Upgrades Recommended To Address Critical Kubernetes Flaws
Kubernetes deployments have "Critical" flaws that could permit information disclosures, according to a Kubernetes announcement.
The flaws go by the Common Vulnerabilities and Exposures (CVE) name of CVE-2018-1002105, although the CVE entry may not be published yet. The issue is rated 9.8 (out of 10) in severity, according to the Common Vulnerability Scoring System.
The flaws are associated with privilege "abuse," but there's also a problem with being able to exploit calls to Kubernetes API servers. Default Kubernetes configurations permit "all users (authenticated and unauthenticated)" to make such API server calls, according to the announcement, so it's a wide-open issue. Attacks can get initiated by a "specially crafted request" sent to the back end server, according to the Kubernetes announcement, which omitted the details.
Kubernetes is an open source container orchestration solution for clusters that was initially fostered by Google, but it's now overseen by the Cloud Native Computing Foundation. Google hosts Kubernetes services and Microsoft also offers its Azure Kubernetes Service (AKS). Organization may also host Kubernetes in their own datacenters, and could use container-based application platforms to do so, such as Red Hat's OpenShift.
Red Hat issued a notice, which has a bit more information in it about the flaws. The flaws enable "privilege escalation and access to sensitive information in OpenShift products and services," according to Red Hat. In a particular, the flaw permits access to "all secrets, pods, environment variables" for organizations using OpenShift 3.x versions. The flaw can be exploited by users with normal user privileges if they abuse "pod exec, attach or portforward privileges." It also can be exploited by any user via the API Extensions feature in "OpenShift Container Platform 3.6 and later" versions. In response, Red Hat this week released updates to its various OpenShift Container Platform products.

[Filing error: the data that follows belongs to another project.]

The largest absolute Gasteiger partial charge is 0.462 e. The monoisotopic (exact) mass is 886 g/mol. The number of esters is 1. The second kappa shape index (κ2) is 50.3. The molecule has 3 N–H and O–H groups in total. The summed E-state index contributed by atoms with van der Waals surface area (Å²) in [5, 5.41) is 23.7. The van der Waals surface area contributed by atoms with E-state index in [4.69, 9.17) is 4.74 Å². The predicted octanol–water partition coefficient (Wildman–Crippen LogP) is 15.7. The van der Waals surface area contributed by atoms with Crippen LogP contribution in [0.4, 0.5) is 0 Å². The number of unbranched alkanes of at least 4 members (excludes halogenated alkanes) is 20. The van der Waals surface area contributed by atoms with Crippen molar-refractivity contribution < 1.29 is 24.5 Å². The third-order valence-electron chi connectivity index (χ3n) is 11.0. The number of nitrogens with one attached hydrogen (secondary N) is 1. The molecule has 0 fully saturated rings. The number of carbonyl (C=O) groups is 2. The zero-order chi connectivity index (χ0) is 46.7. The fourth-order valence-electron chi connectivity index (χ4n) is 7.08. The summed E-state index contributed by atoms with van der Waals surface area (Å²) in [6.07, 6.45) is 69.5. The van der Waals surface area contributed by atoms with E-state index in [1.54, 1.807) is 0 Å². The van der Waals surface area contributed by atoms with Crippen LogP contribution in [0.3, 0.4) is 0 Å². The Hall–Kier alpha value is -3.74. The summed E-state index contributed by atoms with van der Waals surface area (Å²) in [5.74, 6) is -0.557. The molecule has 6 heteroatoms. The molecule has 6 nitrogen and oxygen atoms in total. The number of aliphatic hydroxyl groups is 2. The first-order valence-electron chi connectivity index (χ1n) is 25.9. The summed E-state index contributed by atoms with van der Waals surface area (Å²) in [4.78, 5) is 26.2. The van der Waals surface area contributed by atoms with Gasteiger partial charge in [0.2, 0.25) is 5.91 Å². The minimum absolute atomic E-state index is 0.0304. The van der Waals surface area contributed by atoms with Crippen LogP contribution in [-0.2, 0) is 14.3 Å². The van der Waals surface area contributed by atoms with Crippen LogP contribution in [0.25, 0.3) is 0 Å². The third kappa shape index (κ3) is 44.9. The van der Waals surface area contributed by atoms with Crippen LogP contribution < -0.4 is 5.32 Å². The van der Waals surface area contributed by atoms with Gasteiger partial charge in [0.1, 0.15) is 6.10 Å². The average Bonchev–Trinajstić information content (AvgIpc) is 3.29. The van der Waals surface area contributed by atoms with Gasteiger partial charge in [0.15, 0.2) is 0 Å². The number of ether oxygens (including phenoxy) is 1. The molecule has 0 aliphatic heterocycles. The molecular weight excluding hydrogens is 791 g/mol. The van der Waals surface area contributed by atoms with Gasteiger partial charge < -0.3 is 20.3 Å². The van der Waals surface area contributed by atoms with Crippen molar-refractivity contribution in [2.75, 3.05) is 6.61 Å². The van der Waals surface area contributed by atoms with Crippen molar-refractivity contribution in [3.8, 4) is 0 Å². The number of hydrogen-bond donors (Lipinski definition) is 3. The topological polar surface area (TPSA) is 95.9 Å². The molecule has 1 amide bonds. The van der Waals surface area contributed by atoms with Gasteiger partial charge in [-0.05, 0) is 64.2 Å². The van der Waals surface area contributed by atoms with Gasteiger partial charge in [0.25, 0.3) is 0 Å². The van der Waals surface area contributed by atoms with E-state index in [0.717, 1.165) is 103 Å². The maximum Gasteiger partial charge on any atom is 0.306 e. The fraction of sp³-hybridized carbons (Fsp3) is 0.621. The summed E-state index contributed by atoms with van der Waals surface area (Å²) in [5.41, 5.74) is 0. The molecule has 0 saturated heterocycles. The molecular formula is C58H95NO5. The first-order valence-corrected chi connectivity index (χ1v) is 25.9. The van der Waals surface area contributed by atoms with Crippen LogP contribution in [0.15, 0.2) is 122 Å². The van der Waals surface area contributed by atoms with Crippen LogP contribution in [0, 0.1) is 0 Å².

Google issued its announcement about the flaws, saying that they allow "a user with relatively low privileges to bypass authorization to the kubelet's APIs." The flaws give attackers the "ability to execute arbitrary operations for any Pod on any node in the cluster." Google has already patched its Google Kubernetes Engine software, and no action is required for organizations using its services.
Microsoft noted on Monday that it patched all affected clusters in its AKS. For organizations that have deployed AKS, Microsoft released version 1.11.5, which is an upgrade that addresses the flaws.
The announcement by Kubernetes offered the following list of affected versions, plus the fixed ones:
- Kubernetes v1.0.x-1.9.x
- Kubernetes v1.10.0-1.10.10 (fixed in v1.10.11)
- Kubernetes v1.11.0-1.11.4 (fixed in v1.11.5)
- Kubernetes v1.12.0-1.12.2 (fixed in v1.12.3)
However, organizations using "binaries or packages provided by a distributor" should contact the distributor to address the issue, the Kubernetes announcement added. While some mitigation steps were listed in the announcement, Kubernetes described them as being "disruptive" to use, and recommended performing a Kubernetes software upgrade instead.
One problem with these critical flaws in Kubernetes is that organizations cannot determine if they've been exploited. "Because the unauthorized requests are made over an established connection, they do not appear in the Kubernetes API server audit logs or server log," the Kubernetes announcement explained.
Kurt Mackie is senior news producer for the 1105 Enterprise Computing Group.